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Modern Piracy

admin - 30/09/2020 - 0 comments

Samho Dream free for $9m

A whopping $9m ransom has been paid to pirates onboard a hijacked South Korean VLCC which has been freed on Saturday morning.

The vast sum reportedly paid out to free the 319,400-dwt Samho Dream(built 2002) is believed to be a record amount for a hijacked ship and crew with some reports indicating it is in excess of $9m.

TradeWinds has been told by a knowledgeable source that the Marshall Islands-flagged tanker was released at around 08:30 UTC on Saturday morning and that a figure of $9m was expected to be paid out.

The ransom drop all but brings to an end the seven-month ordeal of the 24 crew members onboard the Samho Shipping-owned vessel which was snatched in the Somali Basin on 4 April while en route from Iraq to the US with a full cargo of crude.

There is no word on the welfare of the crew although there are no reports of any injuries or casualties. The condition of the cargo is unknown but it is likely the ship will put into port for a crew change and inspection as well as to pick up supplies and bunkers.

Since its hijacking it has been regularly put out to sea by its captors with concerned authorities raising the unlikely prospect of it being used as a mothership from which to attack other vessels.The pirates have not shied away from using such a valuable ship and cargo to their advantage in the ransom negotiations, at one stage threatening to blow up the ship and crew if a large amount was not paid out.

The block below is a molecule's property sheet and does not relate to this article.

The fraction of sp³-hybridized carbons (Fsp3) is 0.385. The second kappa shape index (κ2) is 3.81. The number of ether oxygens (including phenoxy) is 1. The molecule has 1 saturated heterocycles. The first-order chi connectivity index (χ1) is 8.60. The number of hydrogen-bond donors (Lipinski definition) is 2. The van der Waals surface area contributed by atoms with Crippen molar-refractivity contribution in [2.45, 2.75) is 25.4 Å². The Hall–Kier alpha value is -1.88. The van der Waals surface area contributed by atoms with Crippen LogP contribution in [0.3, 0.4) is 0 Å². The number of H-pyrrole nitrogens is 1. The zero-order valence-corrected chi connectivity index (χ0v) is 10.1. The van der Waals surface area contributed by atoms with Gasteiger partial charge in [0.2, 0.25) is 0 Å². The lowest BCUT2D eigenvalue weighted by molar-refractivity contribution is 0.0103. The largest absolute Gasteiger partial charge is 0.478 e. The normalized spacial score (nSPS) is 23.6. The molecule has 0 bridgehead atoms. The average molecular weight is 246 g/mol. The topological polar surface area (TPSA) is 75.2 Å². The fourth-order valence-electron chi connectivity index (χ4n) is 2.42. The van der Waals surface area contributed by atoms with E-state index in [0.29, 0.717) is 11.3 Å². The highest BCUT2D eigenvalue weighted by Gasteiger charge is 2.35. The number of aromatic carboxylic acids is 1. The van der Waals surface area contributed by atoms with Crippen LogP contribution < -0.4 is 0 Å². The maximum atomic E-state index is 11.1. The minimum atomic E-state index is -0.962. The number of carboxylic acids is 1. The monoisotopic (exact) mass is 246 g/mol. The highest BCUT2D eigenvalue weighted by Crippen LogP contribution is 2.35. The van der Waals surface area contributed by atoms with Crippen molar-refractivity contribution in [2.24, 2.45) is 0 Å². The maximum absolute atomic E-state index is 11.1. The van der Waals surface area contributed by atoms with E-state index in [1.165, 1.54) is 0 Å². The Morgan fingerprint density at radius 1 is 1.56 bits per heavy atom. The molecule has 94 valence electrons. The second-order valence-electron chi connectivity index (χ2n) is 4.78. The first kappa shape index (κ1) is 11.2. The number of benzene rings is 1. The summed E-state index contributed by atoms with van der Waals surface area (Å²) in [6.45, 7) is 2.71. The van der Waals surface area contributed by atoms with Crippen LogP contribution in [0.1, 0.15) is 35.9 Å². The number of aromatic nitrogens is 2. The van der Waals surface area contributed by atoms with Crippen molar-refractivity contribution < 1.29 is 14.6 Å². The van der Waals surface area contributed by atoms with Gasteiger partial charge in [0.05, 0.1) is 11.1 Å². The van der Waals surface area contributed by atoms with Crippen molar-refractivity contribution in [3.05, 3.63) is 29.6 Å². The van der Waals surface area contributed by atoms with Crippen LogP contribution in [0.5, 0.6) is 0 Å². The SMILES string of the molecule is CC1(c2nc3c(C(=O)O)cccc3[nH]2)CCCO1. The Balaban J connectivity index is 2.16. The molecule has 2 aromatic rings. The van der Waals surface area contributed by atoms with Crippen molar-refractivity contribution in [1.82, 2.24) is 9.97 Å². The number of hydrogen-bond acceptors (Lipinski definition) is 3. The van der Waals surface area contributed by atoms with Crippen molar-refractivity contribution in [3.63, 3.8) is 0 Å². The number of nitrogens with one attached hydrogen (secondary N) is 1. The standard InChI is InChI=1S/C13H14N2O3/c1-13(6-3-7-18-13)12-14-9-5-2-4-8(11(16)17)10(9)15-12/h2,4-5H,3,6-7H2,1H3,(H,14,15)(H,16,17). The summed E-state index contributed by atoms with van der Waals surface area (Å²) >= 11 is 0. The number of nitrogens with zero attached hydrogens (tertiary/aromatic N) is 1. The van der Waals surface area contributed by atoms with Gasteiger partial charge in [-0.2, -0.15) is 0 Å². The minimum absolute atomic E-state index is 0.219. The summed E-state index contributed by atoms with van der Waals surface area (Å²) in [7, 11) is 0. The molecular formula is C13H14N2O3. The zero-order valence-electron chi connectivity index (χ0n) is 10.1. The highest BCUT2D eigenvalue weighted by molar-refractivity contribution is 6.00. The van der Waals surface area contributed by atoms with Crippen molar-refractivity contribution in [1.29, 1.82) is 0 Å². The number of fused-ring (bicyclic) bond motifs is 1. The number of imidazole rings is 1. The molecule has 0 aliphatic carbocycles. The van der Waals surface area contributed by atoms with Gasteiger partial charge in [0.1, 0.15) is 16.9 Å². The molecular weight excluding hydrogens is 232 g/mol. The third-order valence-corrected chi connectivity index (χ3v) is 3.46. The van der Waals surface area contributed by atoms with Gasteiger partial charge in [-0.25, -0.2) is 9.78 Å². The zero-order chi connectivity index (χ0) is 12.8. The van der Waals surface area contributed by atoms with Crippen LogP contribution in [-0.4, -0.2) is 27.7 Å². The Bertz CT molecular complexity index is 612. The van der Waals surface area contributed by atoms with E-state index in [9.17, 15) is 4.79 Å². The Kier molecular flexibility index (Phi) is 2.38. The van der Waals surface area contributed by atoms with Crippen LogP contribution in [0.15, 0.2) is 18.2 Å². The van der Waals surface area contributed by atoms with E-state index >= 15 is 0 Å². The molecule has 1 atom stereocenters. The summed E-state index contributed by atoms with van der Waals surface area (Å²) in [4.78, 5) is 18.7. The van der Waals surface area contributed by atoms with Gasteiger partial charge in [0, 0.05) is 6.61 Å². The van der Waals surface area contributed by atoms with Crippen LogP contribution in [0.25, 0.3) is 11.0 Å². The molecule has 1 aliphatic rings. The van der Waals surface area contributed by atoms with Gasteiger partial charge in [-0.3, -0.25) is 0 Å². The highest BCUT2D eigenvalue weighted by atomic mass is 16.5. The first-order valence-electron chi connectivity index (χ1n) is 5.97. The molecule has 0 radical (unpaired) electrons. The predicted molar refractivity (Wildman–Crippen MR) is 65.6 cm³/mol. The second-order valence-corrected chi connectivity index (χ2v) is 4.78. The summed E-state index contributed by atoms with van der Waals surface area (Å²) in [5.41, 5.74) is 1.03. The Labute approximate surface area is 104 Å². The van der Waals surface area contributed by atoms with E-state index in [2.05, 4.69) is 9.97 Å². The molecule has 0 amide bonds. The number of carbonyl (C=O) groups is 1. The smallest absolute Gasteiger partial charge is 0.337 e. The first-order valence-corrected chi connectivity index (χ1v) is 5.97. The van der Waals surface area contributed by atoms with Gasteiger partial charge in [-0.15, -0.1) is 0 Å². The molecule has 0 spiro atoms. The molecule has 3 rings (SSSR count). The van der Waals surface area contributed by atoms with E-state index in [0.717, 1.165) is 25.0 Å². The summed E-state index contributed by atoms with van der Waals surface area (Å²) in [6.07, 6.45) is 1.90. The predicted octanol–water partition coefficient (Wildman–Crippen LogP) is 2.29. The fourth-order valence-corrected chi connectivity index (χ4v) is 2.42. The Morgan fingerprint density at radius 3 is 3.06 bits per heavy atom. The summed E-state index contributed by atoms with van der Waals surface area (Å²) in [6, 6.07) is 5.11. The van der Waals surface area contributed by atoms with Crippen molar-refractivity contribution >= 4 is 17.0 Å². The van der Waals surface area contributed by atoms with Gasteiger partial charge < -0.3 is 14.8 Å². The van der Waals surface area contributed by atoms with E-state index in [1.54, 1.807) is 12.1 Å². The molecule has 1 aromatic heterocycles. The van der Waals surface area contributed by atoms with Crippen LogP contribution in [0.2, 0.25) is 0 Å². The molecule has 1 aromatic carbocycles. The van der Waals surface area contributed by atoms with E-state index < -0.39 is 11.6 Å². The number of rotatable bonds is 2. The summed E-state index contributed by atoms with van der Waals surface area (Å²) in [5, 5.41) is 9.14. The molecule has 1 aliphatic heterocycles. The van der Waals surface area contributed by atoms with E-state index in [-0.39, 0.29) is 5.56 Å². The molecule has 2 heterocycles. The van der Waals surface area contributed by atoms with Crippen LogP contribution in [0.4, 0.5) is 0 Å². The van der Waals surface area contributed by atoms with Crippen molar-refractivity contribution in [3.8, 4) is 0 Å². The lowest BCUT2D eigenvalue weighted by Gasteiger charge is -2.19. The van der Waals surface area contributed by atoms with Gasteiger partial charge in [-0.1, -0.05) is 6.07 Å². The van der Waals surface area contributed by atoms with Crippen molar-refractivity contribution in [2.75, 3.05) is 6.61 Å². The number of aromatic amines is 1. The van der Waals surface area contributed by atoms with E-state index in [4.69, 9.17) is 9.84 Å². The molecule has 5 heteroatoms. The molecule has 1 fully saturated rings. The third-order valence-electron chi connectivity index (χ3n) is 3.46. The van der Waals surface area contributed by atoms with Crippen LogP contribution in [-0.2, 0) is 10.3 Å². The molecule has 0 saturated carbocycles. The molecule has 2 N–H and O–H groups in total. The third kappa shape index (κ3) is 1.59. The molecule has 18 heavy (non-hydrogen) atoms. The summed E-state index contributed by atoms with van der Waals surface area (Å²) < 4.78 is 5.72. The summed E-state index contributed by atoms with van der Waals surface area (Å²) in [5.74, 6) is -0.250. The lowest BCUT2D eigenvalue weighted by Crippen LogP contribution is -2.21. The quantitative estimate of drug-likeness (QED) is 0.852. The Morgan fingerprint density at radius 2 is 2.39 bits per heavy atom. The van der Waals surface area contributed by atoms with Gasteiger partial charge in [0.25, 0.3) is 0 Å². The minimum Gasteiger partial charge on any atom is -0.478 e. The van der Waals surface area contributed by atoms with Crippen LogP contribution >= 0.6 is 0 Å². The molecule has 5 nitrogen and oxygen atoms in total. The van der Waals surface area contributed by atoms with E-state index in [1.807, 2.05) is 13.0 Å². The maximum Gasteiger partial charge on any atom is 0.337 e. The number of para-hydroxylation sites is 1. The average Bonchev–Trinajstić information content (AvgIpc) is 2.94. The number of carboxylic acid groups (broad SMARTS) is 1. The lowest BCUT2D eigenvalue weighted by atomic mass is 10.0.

In recent months TradeWinds spoke with the ship’s master who confirmed that food and water supplies were running low. The interview was, however, ended abruptly by an irate pirate in an expletive-riddled tirade.

The Samho Dream was the third VLCC to be seized by Somali pirates and was by far the longest held with the ransom amount appearing to top that paid out for the other two.

Vela’s 318,000-dwt Sirius Star (built 2008) was taken on 15 November 2008 off Kenya while en route from Saudi Arabia to the US with 25 crew and a full cargo of crude. It was, however, released on 9 January 2009 after a ransom of around $3m was reportedly paid.

John Angelicoussis saw his 300,300-dwt Maran Centaurus (built 1995) snatched in the Somali Basin on 29 November 2009 while also en route from Saudi Arabia to the US with a full cargo of crude. It and its crew of 28 were freed on 18 January this year with the ransom reported at anything between $5.5m and $9m.

By Eoin O’Cinneide in London


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